Dry Eye Syndrome
This common condition has many names: dry eye disease, dry eyes and keratoconjunctivitis sicca. As the name suggests, this syndrome can be due to insufficient tears being produced, or tears that evaporate quickly. It can happen at any age, but is more frequent as people grow older.
Dry eyes can be hard to ignore and can interfere with daily life. If you think you may be suffering from dry eye syndrome then you can book a video consultation with a GP who can discuss your symptoms and provide advice and treatment as appropriate.
Causes of dry eye syndrome
The cause of the condition is disruption in the tear production process. There are many reasons this can happen, including:
- Wearing contact lenses
- Being in a hot or windy climate
- Hormonal changes (menopause, pregnancy)
- A side effect of medication
- A symptom of another eye condition
Dry eye symptoms
Although symptoms may be mild, they can be irritating and affect the person’s activities. Symptoms usually affect both eyes.
- A burning sensation
- Dryness and soreness in the eyes
- Sticky eyelids, especially when you wake up in the morning
- Temporarily blurred vision in-between blinking
- Periods of watering eyes (when they eyes produce too many tears to rectify the issue)
Treatment for dry eye syndrome
Treatments are available to ease the symptoms of the condition. A GP can prescribe eye drops which help to lubricate the eyes and anti-inflammatory medication if required. A surgical procedure can stop tears draining away so easily to prevent dry eye syndrome.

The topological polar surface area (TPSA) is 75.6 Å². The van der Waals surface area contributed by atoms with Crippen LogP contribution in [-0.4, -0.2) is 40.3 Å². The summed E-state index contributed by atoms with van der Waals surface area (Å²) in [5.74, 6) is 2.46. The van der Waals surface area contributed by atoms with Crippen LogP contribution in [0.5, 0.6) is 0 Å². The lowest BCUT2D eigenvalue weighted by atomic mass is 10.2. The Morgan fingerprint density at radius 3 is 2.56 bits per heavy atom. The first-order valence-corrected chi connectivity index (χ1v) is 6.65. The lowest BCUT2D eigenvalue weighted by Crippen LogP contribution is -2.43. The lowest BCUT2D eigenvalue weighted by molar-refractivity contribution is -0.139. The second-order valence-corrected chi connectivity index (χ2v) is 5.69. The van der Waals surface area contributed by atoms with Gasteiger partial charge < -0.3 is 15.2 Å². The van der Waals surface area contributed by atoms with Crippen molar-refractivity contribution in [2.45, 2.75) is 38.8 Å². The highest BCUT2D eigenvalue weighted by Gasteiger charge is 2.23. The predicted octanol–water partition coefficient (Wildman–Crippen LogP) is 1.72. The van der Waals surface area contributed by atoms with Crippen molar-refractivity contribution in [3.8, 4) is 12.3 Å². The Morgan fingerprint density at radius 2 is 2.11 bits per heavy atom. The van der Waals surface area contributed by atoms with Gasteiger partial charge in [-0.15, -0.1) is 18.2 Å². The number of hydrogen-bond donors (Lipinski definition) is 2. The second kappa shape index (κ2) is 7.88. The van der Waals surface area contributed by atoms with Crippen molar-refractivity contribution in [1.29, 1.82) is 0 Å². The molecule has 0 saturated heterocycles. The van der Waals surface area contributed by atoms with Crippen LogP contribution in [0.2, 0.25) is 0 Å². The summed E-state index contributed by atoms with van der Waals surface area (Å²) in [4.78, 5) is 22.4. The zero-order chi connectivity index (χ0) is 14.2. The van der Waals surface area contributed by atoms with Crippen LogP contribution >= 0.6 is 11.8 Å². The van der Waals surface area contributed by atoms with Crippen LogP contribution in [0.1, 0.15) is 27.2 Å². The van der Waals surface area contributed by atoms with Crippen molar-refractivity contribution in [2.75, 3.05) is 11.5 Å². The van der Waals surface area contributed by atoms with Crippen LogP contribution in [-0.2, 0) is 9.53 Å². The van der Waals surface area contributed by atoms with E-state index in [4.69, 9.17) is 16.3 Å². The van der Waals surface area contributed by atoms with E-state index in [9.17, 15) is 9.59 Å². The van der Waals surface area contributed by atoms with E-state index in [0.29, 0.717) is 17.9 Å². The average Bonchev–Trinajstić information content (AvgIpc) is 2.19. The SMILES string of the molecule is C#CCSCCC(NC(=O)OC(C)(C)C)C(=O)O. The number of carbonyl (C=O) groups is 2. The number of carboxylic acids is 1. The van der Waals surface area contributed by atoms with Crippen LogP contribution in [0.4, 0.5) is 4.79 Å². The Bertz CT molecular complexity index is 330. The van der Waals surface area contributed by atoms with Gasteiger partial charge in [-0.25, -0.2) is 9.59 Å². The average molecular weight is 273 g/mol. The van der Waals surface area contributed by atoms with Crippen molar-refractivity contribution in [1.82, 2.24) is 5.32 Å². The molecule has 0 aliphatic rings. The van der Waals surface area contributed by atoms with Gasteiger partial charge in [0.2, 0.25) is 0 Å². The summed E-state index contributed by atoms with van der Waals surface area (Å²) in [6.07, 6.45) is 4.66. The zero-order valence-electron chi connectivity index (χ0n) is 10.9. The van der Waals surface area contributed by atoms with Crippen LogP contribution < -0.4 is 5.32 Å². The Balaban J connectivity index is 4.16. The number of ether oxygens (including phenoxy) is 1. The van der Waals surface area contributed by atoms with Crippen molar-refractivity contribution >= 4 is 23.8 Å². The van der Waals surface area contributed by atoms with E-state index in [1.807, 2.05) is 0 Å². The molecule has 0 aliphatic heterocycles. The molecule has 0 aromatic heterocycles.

Eye care is also important and doctors may give you some self-help tips for preventing and treating dry eyes. For example, eating a diet that includes omega-3 and omega-7 fats can be good for your eyes, and you should always protect them from windy, dry or smoky environments. You can also use a humidifier to moisten the air at home or at work and see if that improves your symptoms.
Having dry eye syndrome can increase the risk of conditions such as conjunctivitis and in rare cases, also corneal inflammation. If you have very painful or red eyes, worsening vision or sensitivity to light please get your eyes checked by a doctor or optometrist today.
The information provided is for educational purposes only and is not intended to be a substitute for professional medical advice, diagnosis, or treatment. Seek the advice of a doctor with any questions you may have regarding a medical condition. Never delay seeking or disregard professional medical advice because of something you have read here.